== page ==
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How to draw ROXI

Zentangle pattern: RoxiHappy Friday, y’all! AND a very Happy Thanksgiving weekend to all our Canadian rellies and tangling friends. Canadian Thanksgiving is on Monday, October 13th, which is also Columbus Day here in the US so we share a wonderful Autumn long weekend for different reasons.

If you have a few minutes and a cuppa joe (double, double) handy, here’s a tongue-in-cheek slideshow on Huffington Post of 232 slides covering “Things American should know about Canada” (scroll down to the second slideshow). Canadians are very good at wry humour and poking fun at themselves. If you can’t have a good laugh, what’s the point eh? Thanksgiving blessings and enjoy the feast!

Today we have a striking and simple tangle pattern named Roxi from West Virginia tangler Beth Snoderly.

Beth writes that her inspiration for Roxi was layered rock, a very special layered rock. “My favorite picture Jasper worry stone. It looks like it was a piece of wood the way it layered out. Love it. It inspired this tangle.

I’d never heard of a worry stone until now so I looked it up – where else – but on Wikipedia:

Worry stones (palm stones, thumb stones) are smooth, polished gemstones, usually in the shape of an oval with a thumb-sized indentation, used for relaxation or anxiety relief. They are used by holding the stone between the index finger and thumb and gently moving one’s thumb back and forth across the stone. … Variations on the concept originate in ancient Greece, Tibet, Ireland, and multiple Native American tribes.

And that led me down another rabbit hole following geology links like this one and feeling overwhelmed, yet again, by the wonders of our beautiful planet, the amazing “blue marble“. Talk about giving thanks.

Still with me?? …

Roxi provides another great opportunity to practice line controls skills and to play with composition from different points of view too. It’s one of those “sneaky addictive” tangles that becomes more and more interesting the more you draw it. I liked using the continuous line technique from my Shiraz tangle where you trace over the same section each time you “come around”.

Beth illustrates the step-by-step instructions for drawing Roxi below and shows a few ways to vary her tangle as well as a monotangle Zentangle® featuring it.

How to draw ROXI by Beth Snoderly

Image copyright the artist and used with permission, ALL RIGHTS RESERVED. You may use this image for your personal non-commercial reference only. Republishing or redistributing pattern deconstructions in any form is prohibited under law without express permission of the copyright owner. For more information, click on the image for the article “Copyrights and your blog.”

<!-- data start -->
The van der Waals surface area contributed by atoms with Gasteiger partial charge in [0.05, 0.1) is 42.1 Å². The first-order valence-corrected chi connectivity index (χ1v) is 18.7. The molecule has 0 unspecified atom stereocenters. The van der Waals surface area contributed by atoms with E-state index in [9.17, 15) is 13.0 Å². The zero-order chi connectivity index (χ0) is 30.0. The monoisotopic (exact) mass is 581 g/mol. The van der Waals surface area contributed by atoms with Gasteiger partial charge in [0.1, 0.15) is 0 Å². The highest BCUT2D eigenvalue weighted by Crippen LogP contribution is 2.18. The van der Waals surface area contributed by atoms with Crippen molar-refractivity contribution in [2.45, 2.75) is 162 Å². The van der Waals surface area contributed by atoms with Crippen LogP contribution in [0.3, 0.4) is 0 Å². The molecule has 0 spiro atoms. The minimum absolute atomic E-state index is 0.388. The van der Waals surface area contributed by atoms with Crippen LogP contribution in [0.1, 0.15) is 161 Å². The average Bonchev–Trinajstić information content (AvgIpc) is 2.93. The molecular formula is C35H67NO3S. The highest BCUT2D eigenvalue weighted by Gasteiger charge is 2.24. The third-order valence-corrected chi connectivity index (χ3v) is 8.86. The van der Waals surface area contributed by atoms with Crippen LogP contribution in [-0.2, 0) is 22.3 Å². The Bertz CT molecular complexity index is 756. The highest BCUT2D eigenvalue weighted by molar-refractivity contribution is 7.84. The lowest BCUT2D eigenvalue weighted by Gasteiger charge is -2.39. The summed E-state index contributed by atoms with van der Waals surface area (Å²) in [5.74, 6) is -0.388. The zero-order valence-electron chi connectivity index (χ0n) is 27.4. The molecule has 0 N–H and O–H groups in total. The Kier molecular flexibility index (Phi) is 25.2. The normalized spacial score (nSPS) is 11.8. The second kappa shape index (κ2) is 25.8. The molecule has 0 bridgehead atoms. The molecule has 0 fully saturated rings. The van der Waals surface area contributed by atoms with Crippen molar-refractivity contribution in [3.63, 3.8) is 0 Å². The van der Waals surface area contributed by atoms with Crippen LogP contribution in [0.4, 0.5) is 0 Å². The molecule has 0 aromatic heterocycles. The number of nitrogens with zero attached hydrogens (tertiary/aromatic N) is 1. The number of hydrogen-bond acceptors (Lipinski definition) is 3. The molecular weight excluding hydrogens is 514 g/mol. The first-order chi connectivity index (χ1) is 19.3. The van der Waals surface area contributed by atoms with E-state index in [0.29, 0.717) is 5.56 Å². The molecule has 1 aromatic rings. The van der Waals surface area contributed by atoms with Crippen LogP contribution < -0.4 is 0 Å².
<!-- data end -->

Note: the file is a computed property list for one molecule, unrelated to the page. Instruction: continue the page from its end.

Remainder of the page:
Check out the tag beths for more of Beth’s tangles on TanglePatterns.com.

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7 comments to How to draw ROXI

  • Julie

    Love it, very easy, and will be used in my next few tangles, thanks for sharing.

  • Maggie

    This is a fun little tangle! Makes me think of the ocean…it looks like a pile of mussel shells.

  • Beth S

    Wow, discovering one of my tangles has been picked on Tanglepatterns.com is a nice way to start the weekend! I still have that worry stone. I hope everyone gets to enjoy a bit of tangling on this long weekend!

  • Jennifer

    Hi,

    Does anyone have any experience tangling onto a painted wall? I would like to tangle the walls of a small bathroom, but I’m unsure what type of pen (if one exists) would be best.

    Thanks!

    • Tracey A

      I’m wondering if the Identi-Pen would do the trick?

    • Karen L.

      Jennifer – I would recommend an extra fine tipped acrylic paint marker. Liquitex, Posca, and Montana are some of the brands I’ve seen… But there are others. Make sure the paint is water based, not oil based.

      While I haven’t actually used these pens to tangle walls, I’ve used them on various other surfaces. Also – some graffiti artists swear by them.

      Have fun on your project!

      • Jennifer

        Karen & Tracey,

        Thanks for your replies. Karen, I will check out the brands you’ve mentioned – if it’s good for graffiti, it ought to work for my purposes. 😉

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